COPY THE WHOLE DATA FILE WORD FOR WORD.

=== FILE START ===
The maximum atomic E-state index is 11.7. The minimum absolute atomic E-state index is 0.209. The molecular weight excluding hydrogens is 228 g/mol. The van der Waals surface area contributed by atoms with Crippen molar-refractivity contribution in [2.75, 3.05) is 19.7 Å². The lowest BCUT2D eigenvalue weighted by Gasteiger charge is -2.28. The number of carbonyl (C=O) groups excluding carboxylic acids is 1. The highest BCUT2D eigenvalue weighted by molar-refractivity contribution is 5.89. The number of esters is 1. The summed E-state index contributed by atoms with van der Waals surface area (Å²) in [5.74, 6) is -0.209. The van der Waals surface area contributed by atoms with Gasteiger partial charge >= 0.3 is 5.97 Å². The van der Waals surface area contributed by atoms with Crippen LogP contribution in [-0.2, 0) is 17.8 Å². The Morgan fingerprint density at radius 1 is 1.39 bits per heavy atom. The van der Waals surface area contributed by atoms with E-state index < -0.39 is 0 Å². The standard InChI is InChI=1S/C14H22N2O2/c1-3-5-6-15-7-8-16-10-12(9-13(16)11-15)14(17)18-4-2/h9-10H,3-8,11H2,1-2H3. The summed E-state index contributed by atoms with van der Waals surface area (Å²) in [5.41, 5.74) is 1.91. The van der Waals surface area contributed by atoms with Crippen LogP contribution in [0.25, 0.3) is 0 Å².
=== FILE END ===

The maximum atomic E-state index is 11.7. The minimum absolute atomic E-state index is 0.209. The molecular weight excluding hydrogens is 228 g/mol. The van der Waals surface area contributed by atoms with Crippen molar-refractivity contribution in [2.75, 3.05) is 19.7 Å². The lowest BCUT2D eigenvalue weighted by Gasteiger charge is -2.28. The number of carbonyl (C=O) groups excluding carboxylic acids is 1. The highest BCUT2D eigenvalue weighted by molar-refractivity contribution is 5.89. The number of esters is 1. The summed E-state index contributed by atoms with van der Waals surface area (Å²) in [5.74, 6) is -0.209. The van der Waals surface area contributed by atoms with Gasteiger partial charge >= 0.3 is 5.97 Å². The van der Waals surface area contributed by atoms with Crippen LogP contribution in [-0.2, 0) is 17.8 Å². The Morgan fingerprint density at radius 1 is 1.39 bits per heavy atom. The van der Waals surface area contributed by atoms with E-state index < -0.39 is 0 Å². The standard InChI is InChI=1S/C14H22N2O2/c1-3-5-6-15-7-8-16-10-12(9-13(16)11-15)14(17)18-4-2/h9-10H,3-8,11H2,1-2H3. The summed E-state index contributed by atoms with van der Waals surface area (Å²) in [5.41, 5.74) is 1.91. The van der Waals surface area contributed by atoms with Crippen LogP contribution in [0.25, 0.3) is 0 Å².